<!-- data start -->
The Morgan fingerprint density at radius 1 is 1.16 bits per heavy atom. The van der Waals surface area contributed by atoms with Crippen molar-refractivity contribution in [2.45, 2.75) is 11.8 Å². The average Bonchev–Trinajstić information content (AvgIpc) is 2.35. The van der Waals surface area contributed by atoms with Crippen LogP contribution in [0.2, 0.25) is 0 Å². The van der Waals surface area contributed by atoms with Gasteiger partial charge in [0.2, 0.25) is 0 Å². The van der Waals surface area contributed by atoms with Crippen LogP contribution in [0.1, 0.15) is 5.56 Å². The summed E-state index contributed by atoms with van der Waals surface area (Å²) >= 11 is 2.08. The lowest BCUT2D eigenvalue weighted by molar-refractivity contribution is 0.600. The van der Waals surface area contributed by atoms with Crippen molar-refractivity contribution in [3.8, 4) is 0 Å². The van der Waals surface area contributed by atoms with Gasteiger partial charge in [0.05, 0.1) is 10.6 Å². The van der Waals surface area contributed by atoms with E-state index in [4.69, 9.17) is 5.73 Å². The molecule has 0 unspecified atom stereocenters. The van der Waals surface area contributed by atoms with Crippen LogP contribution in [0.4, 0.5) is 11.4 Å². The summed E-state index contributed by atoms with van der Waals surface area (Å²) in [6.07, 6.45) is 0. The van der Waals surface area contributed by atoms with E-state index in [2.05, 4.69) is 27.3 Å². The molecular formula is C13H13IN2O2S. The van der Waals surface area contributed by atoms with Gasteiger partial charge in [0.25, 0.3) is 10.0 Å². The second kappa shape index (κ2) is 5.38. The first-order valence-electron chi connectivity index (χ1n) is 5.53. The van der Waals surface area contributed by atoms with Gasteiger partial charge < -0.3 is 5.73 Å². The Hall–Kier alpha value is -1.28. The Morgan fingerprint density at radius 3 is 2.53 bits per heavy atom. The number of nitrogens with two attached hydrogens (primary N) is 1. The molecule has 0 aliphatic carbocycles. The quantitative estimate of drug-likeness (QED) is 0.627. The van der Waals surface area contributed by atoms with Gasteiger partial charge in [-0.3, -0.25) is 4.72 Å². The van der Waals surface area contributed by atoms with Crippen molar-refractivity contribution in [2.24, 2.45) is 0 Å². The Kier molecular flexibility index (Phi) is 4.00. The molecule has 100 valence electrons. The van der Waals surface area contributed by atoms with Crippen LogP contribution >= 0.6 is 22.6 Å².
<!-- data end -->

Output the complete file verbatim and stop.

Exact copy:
The Morgan fingerprint density at radius 1 is 1.16 bits per heavy atom. The van der Waals surface area contributed by atoms with Crippen molar-refractivity contribution in [2.45, 2.75) is 11.8 Å². The average Bonchev–Trinajstić information content (AvgIpc) is 2.35. The van der Waals surface area contributed by atoms with Crippen LogP contribution in [0.2, 0.25) is 0 Å². The van der Waals surface area contributed by atoms with Gasteiger partial charge in [0.2, 0.25) is 0 Å². The van der Waals surface area contributed by atoms with Crippen LogP contribution in [0.1, 0.15) is 5.56 Å². The summed E-state index contributed by atoms with van der Waals surface area (Å²) >= 11 is 2.08. The lowest BCUT2D eigenvalue weighted by molar-refractivity contribution is 0.600. The van der Waals surface area contributed by atoms with Crippen molar-refractivity contribution in [3.8, 4) is 0 Å². The van der Waals surface area contributed by atoms with Gasteiger partial charge in [0.05, 0.1) is 10.6 Å². The van der Waals surface area contributed by atoms with E-state index in [4.69, 9.17) is 5.73 Å². The molecule has 0 unspecified atom stereocenters. The van der Waals surface area contributed by atoms with Crippen LogP contribution in [0.4, 0.5) is 11.4 Å². The summed E-state index contributed by atoms with van der Waals surface area (Å²) in [6.07, 6.45) is 0. The van der Waals surface area contributed by atoms with E-state index in [2.05, 4.69) is 27.3 Å². The molecular formula is C13H13IN2O2S. The van der Waals surface area contributed by atoms with Gasteiger partial charge in [0.25, 0.3) is 10.0 Å². The second kappa shape index (κ2) is 5.38. The first-order valence-electron chi connectivity index (χ1n) is 5.53. The van der Waals surface area contributed by atoms with Gasteiger partial charge < -0.3 is 5.73 Å². The Hall–Kier alpha value is -1.28. The Morgan fingerprint density at radius 3 is 2.53 bits per heavy atom. The number of nitrogens with two attached hydrogens (primary N) is 1. The molecule has 0 aliphatic carbocycles. The quantitative estimate of drug-likeness (QED) is 0.627. The van der Waals surface area contributed by atoms with Gasteiger partial charge in [-0.3, -0.25) is 4.72 Å². The van der Waals surface area contributed by atoms with Crippen molar-refractivity contribution in [2.24, 2.45) is 0 Å². The Kier molecular flexibility index (Phi) is 4.00. The molecule has 100 valence electrons. The van der Waals surface area contributed by atoms with Crippen LogP contribution >= 0.6 is 22.6 Å².